The Patriot Act should be repealed because it violates the Constitution and it doesn’t keep us safe. It renders us less safe and less free. The indiscriminate unconstitutional bulk collection of data is far too much raw material even for the 60,000 NSA agents and contractors to navigate. We saw that as recently as last weekend, when two jihadists known to the FBI and who had used email and cellphones attacked a free speech symposium outside of Dallas and were stopped at the last minute by courageous local police who saw their guns — not by federal spies’ warnings.

When longtime NSA Director Gen. Keith Alexander was asked under oath how many plots the NSA has stopped in 10 years, he stated 53. The next day, he modified his testimony to three, but declined to elaborate. Edward Snowden, whose revelations about NSA spying have never been refuted, says that no plots have been stopped because the NSA looks at everyone, rather than targeting the bad guys, as the probable cause requirement — if complied with — would induce it to do.

Americans are largely free because of the rule of law. The rule of law means a supreme law of the land to which even the government is subject, just as are all persons. Without the rule of law, we are subject to the rule of whoever runs the government, and our rights become licenses to be granted or denied by whoever runs the government. In that world, who or what would restrain the government? An unrestrained government is what we fought the American Revolution against.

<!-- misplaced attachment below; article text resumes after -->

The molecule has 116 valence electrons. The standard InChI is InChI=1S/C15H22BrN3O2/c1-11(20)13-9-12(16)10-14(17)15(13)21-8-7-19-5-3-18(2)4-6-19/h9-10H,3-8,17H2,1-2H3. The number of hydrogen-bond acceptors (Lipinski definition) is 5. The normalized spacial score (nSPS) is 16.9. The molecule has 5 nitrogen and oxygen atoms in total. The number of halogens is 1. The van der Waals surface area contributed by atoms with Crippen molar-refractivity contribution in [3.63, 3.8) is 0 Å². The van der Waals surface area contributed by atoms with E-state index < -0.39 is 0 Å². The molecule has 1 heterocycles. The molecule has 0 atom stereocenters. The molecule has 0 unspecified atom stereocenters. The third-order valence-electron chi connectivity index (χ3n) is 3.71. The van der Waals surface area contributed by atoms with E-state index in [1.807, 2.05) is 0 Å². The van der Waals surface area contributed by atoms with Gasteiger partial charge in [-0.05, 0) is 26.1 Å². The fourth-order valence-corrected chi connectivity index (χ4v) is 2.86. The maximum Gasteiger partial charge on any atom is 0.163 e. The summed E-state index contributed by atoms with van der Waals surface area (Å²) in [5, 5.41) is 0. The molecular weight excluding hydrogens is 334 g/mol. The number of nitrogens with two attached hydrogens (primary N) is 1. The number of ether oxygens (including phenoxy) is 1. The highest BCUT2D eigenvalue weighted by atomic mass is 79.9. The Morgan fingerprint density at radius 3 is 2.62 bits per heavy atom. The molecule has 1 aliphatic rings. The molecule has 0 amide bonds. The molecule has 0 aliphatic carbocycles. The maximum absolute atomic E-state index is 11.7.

That’s why we must Restore the Fourth.

Copyright 2015 Andrew P. Napolitano. Distributed by Creators.com.

 
• Category: Foreign Policy • Tags: Government Surveillance, Patriot Act 
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  1. The conniving constitution is a document for a Helot people.

    BASTA !!!

  2. Tom_R says:

    CRIME AND PUNISHMENT
    NO CRIME IF NO PUNISHMENT.

    Sir, you are very right, and I agree with you.

    This would not have happened if the constitution made it a crime to violate it. For example, it could have that any govt. officer who violates the constitution is liable to the citizen whose rights have been violated and there is no immunity therefor, and the matter shall be decided solely by jury.

    Because the constitution does not prescribe a punishment for the crime (its violation), it is effete.

    Congress could pass such a law, but is unlikely too.

    Solution: Binding superseding national referenda so people can pass such a law themselves.

    See National Citizen’s Initiative for Democracy at:

    ncid.us